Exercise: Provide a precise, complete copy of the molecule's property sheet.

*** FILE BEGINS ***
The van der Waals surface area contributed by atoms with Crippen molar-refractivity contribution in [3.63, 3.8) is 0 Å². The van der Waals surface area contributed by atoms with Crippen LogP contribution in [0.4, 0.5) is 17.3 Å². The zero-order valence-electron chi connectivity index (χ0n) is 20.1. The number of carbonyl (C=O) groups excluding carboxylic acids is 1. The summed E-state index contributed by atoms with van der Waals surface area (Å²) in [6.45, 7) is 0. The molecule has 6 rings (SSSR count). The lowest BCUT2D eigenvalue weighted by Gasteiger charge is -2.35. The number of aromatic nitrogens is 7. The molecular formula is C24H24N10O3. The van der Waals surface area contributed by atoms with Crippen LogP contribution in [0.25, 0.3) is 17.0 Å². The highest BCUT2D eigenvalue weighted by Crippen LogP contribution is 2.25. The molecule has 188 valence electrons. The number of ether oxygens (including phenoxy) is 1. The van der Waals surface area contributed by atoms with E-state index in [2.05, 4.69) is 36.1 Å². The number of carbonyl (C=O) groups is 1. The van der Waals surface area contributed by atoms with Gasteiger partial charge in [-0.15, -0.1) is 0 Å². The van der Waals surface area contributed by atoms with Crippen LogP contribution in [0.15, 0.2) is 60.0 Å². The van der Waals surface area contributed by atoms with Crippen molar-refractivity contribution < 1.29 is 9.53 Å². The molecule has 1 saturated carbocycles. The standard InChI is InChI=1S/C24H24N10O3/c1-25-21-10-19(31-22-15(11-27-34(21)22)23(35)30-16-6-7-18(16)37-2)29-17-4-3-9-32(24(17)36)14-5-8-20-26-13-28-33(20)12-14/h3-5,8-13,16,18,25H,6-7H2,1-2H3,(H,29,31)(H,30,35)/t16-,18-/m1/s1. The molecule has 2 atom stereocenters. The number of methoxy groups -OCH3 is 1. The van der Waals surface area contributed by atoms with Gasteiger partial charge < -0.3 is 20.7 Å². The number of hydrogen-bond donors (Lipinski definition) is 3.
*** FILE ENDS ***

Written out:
The van der Waals surface area contributed by atoms with Crippen molar-refractivity contribution in [3.63, 3.8) is 0 Å². The van der Waals surface area contributed by atoms with Crippen LogP contribution in [0.4, 0.5) is 17.3 Å². The zero-order valence-electron chi connectivity index (χ0n) is 20.1. The number of carbonyl (C=O) groups excluding carboxylic acids is 1. The summed E-state index contributed by atoms with van der Waals surface area (Å²) in [6.45, 7) is 0. The molecule has 6 rings (SSSR count). The lowest BCUT2D eigenvalue weighted by Gasteiger charge is -2.35. The number of aromatic nitrogens is 7. The molecular formula is C24H24N10O3. The van der Waals surface area contributed by atoms with Crippen LogP contribution in [0.25, 0.3) is 17.0 Å². The highest BCUT2D eigenvalue weighted by Crippen LogP contribution is 2.25. The molecule has 188 valence electrons. The number of ether oxygens (including phenoxy) is 1. The van der Waals surface area contributed by atoms with E-state index in [2.05, 4.69) is 36.1 Å². The number of carbonyl (C=O) groups is 1. The van der Waals surface area contributed by atoms with Gasteiger partial charge in [-0.15, -0.1) is 0 Å². The van der Waals surface area contributed by atoms with Crippen LogP contribution in [0.15, 0.2) is 60.0 Å². The van der Waals surface area contributed by atoms with Crippen molar-refractivity contribution < 1.29 is 9.53 Å². The molecule has 1 saturated carbocycles. The standard InChI is InChI=1S/C24H24N10O3/c1-25-21-10-19(31-22-15(11-27-34(21)22)23(35)30-16-6-7-18(16)37-2)29-17-4-3-9-32(24(17)36)14-5-8-20-26-13-28-33(20)12-14/h3-5,8-13,16,18,25H,6-7H2,1-2H3,(H,29,31)(H,30,35)/t16-,18-/m1/s1. The molecule has 2 atom stereocenters. The number of methoxy groups -OCH3 is 1. The van der Waals surface area contributed by atoms with Gasteiger partial charge < -0.3 is 20.7 Å². The number of hydrogen-bond donors (Lipinski definition) is 3.